Show Them Your Teeth First! A Game-Theoretic Analysis of Lobbying and Pressure
AbstractThis paper investigates the choice of an interest group between lobbying ("words") and pressure ("actions") in order to influence a policymaker. Both lobbying and pressure are modeled as strategic means of transmitting information that is relevant to the policymaker. However, only pressure is directly costly to the policymaker. The interaction between the interest group and the policymaker is framed as a repeated signaling game. In equilibrium pressure--in contrast to lobbying--only occurs when the interest group's reputation is sufficiently low, and always improves its reputation. It is shown that (repeated) lobbying cannot completely substitute for pressure, and that the interest group may be forced to sustain its reputation through lobbying. We conclude that pressure is typically used to build up a reputation, lobbying to maintain a reputation. Copyright 2000 by Kluwer Academic Publishers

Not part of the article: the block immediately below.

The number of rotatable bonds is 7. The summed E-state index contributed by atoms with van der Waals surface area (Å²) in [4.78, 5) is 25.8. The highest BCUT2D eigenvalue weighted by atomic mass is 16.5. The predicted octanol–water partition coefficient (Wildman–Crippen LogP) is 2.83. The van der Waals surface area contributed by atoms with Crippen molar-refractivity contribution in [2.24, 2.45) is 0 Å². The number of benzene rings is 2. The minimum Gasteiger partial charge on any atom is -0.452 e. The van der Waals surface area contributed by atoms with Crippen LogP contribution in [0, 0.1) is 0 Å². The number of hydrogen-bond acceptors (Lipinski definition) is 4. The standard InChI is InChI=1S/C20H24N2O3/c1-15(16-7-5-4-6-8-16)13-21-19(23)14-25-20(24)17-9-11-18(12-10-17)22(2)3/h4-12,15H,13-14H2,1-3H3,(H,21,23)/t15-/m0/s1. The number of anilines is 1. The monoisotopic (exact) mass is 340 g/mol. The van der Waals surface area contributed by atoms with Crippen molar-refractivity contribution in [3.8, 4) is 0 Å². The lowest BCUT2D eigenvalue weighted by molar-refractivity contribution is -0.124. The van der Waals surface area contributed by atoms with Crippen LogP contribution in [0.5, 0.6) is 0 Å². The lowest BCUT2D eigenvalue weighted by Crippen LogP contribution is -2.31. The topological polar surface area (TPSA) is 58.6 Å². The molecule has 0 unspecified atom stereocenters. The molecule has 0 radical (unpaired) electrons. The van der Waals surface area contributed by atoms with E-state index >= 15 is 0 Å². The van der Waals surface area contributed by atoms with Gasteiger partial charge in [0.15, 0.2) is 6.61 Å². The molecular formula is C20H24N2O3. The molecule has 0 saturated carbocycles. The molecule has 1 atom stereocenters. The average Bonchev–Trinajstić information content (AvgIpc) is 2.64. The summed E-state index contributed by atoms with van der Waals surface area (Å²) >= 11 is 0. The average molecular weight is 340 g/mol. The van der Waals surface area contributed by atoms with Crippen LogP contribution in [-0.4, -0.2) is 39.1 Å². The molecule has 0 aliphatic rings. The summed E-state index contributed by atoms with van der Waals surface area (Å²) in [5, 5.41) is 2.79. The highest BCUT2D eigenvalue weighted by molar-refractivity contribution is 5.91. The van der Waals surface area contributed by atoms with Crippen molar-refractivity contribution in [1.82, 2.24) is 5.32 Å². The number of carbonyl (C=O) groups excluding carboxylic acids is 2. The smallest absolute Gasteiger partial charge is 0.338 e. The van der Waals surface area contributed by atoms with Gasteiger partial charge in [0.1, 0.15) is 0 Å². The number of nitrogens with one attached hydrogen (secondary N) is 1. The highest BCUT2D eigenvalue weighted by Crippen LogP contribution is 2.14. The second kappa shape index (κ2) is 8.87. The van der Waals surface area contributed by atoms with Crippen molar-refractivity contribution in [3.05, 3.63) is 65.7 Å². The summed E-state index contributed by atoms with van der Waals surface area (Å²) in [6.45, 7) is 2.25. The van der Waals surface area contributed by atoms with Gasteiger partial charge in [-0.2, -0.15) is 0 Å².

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Bibliographic InfoArticle provided by Springer in its journal Public Choice.
Volume (Year): 104 (2000)
Issue (Month): 1-2 (July)
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Web page: http://www.springerlink.com/link.asp?id=100332
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Econometric Society 2004 North American Summer Meetings
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- Matthias Dahm & Nicolás Porteiro, 2006. "Informational Lobbying under the Shadow of Political Pressure," Working Papers 06.14, Universidad Pablo de Olavide, Department of Economics.
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- David Gill & Christine Lipsmeyer, 2005. "Soft money and hard choices: Why political parties might legislate against soft money donations," Public Choice, Springer, vol. 123(3), pages 411-438, June.
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